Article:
DETROIT – Brimming with admiration for the rich tradition of his new team, Jordin Tootoo stood near his locker stall Monday morning soaking in the historic images of former Red Wings’ greats depicted in the large mahogany-framed black and white photos that hang high on the dressing room walls.
It was a “pinch-me” moment for the 29-year-old Inuk, who first played organized hockey at age 14 when he left his parents’ home in the Canadian Arctic.
“This is an Original Six team and there’s nothing but history – not only in this locker room and building – but throughout this whole city,” said Tootoo, following the team’s informal skate at Joe Louis Arena. “I’m just ecstatic to be a part of something new and this is a new chapter of my life.”
While Tootoo is knowledgeable about the Wings’ past glory, he learned Monday that he is the latest player of aboriginal descent to don the winged wheel sweater.
“Obviously, it’s a great thing for our people to let them know that it doesn’t matter what race you are. If you put your mind to it, anything is possible,” said Tootoo of hearing that Wings’ alumni Ted Nolan, Reggie Leach, Dale McCourt, Henry Boucha and John Chabot are descendants of indigenous peoples.
However, growing up in the Inuit culture of northern Canada is uniquely different from life in other aboriginal communities. The weather conditions north of Hudson Bay are extremely harsh and living off the land is essential. Hunting and fishing isn’t so much for sport as it is for survival, Tootoo said.
“The average temperature is minus-40 Celsius, so the lifestyle is definitely a lot different,” he added. “Words can’t put it into perspective. I think the only way to recognize it is to go up there and see it yourself. I could talk as much as I want about our traditions and our cultures, but you have to see it yourself.”
Each spring Tootoo returns to Rankin Inlet on the northwestern coast of Hudson Bay to fish, hunt, relax, and to enjoy an Inuit diet of raw caribou, seal, Arctic char and beluga whale.
“Our traditions and our culture are totally different than any other aboriginal or First Nations culture, so that’s probably the one thing that I miss the most,” said Tootoo, referring to the delicacies back home. “I’d try to get it across the border but it’s pretty tough these days to get it in.”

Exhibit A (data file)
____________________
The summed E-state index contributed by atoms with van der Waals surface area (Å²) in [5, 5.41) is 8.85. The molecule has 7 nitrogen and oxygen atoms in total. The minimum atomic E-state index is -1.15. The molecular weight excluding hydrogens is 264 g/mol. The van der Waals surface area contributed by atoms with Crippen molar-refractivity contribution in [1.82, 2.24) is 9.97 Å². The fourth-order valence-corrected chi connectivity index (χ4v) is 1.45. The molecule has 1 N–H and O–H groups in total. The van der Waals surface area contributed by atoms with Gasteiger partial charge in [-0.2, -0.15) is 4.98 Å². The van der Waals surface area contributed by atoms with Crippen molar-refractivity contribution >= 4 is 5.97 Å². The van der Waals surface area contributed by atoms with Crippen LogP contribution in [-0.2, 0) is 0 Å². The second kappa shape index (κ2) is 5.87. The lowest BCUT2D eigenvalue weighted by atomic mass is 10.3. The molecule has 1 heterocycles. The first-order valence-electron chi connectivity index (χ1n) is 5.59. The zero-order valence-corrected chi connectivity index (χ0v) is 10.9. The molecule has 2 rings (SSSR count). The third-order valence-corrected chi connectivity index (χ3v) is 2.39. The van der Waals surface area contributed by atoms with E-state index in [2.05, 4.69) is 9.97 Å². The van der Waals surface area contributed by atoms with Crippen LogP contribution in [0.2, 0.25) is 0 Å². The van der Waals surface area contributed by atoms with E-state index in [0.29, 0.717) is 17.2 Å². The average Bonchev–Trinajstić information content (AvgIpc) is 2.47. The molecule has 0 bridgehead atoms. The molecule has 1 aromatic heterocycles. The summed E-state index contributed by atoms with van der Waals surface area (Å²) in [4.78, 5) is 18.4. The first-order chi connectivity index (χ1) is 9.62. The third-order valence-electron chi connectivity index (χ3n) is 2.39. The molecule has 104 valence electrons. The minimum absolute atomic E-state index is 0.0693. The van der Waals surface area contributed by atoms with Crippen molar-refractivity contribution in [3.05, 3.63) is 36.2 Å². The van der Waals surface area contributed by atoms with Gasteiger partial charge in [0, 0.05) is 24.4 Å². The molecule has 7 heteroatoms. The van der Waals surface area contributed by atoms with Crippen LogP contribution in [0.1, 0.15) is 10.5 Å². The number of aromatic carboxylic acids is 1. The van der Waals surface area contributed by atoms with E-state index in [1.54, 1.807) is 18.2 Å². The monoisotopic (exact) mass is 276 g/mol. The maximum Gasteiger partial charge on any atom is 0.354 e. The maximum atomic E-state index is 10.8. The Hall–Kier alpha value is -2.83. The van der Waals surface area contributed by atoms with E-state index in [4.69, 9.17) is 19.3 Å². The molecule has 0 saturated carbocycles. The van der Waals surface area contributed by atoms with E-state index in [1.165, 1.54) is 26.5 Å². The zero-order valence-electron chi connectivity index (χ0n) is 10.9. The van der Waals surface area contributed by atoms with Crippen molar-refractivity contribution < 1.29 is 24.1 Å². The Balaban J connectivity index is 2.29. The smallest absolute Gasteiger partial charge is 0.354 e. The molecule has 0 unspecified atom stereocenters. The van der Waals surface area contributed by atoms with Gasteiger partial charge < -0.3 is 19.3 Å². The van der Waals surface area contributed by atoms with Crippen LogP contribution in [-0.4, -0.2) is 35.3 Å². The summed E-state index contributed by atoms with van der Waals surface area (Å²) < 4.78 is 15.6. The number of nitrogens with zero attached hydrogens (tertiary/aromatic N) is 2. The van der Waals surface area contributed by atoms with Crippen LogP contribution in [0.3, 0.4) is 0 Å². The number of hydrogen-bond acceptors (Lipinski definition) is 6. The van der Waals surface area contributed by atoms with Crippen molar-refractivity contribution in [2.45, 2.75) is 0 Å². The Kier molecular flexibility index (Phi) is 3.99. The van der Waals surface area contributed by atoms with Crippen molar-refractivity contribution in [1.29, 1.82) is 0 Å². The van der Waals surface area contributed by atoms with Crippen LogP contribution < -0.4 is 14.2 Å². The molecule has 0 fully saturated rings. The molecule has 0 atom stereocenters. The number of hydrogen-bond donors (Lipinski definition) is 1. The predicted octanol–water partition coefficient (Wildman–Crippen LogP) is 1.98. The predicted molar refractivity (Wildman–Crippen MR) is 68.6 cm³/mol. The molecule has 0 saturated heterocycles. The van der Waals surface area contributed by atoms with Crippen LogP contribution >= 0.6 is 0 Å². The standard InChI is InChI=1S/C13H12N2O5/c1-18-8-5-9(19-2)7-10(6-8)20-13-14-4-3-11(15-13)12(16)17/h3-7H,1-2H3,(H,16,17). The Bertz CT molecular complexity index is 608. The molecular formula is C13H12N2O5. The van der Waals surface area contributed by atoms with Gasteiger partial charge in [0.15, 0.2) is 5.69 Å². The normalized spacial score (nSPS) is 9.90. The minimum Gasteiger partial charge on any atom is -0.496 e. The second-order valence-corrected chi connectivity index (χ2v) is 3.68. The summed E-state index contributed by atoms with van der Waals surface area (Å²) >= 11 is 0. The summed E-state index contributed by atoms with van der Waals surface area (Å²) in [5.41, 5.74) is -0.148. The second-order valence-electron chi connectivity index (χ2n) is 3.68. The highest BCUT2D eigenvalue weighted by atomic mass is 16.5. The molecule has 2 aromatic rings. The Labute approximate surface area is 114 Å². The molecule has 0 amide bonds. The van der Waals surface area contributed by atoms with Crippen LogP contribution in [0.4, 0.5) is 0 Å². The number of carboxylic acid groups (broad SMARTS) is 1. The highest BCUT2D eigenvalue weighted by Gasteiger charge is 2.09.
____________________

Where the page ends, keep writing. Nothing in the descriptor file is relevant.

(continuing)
But crossing the pro hockey barrier as the first Inuk player, and the first player from Nunavut to play in the NHL, carries a greater responsibility, and is something Tootoo hasn’t taken lightly since making his debut in 2003.
“To be recognized as the first Inuk I just believe that I’m the first of many more,” he said. “I’m just paving the way for a lot of these young kids because they are the ones who are the future.”
The Wings hope they won’t have to wait as long for Tootoo to make an impact in Detroit. After all, the 5-foot-9 spitfire is coming off the best single-season of his eight-season NHL career, having produced six goals and 24 assists for the Wings’ Central Division rivals in Nashville.
For the last few seasons, the Wings have sought the services of a Tootoo-like player, someone who goes about the game with a gritty disposition, doesn’t shy from the physical contact and can be an agitator as a bottom-six forward.
“We've been looking for that element for a while,” Wings general manager Ken Holland said. “He's a guy that likes to finish checks and makes the other team keep their heads up. I think that rubs off on people. I think whatever line he plays on will make his linemates more agitating.
“There is a new opportunity here for him. We see him as a guy that can play on the third or fourth lines. We think he can chip in some goals, finish checks. He will provide energy. He plays hard and plays fast. He was a popular player when he went on the ice in Nashville because of the way he played. Hopefully he can bring some of those things to our team.”
One thing Tootoo won’t bring to his new club is his past demons fueled by alcohol. In 2010, he voluntarily entered an in-patient care program through the NHL's substance abuse and behavioral health program.
“We go through a lot of ups and downs in our lives, and as First Nations people we’re more prone to drug and alcohol issues, and obviously people know about my story and that’s one defeat that I had to overcome,” Tootoo said. “It doesn’t matter who you are, we all have issues. You just have to find the right components to get through it and go from there.
“As any northern kid, you get accustom to the lifestyle and it’s hard to change. But great support and the community have been my No. 1 fans and I’m excited to start a new chapter.”
And that next phase began Monday.
“To see these photos of hall-of-famers and be told that they’re around quite a bit just sends chills down my spine,” Tootoo said. “These guys are it, and words can’t describe what they really mean, and now that I’m a Red Wing I’m so honored to be in the same dressing room.”
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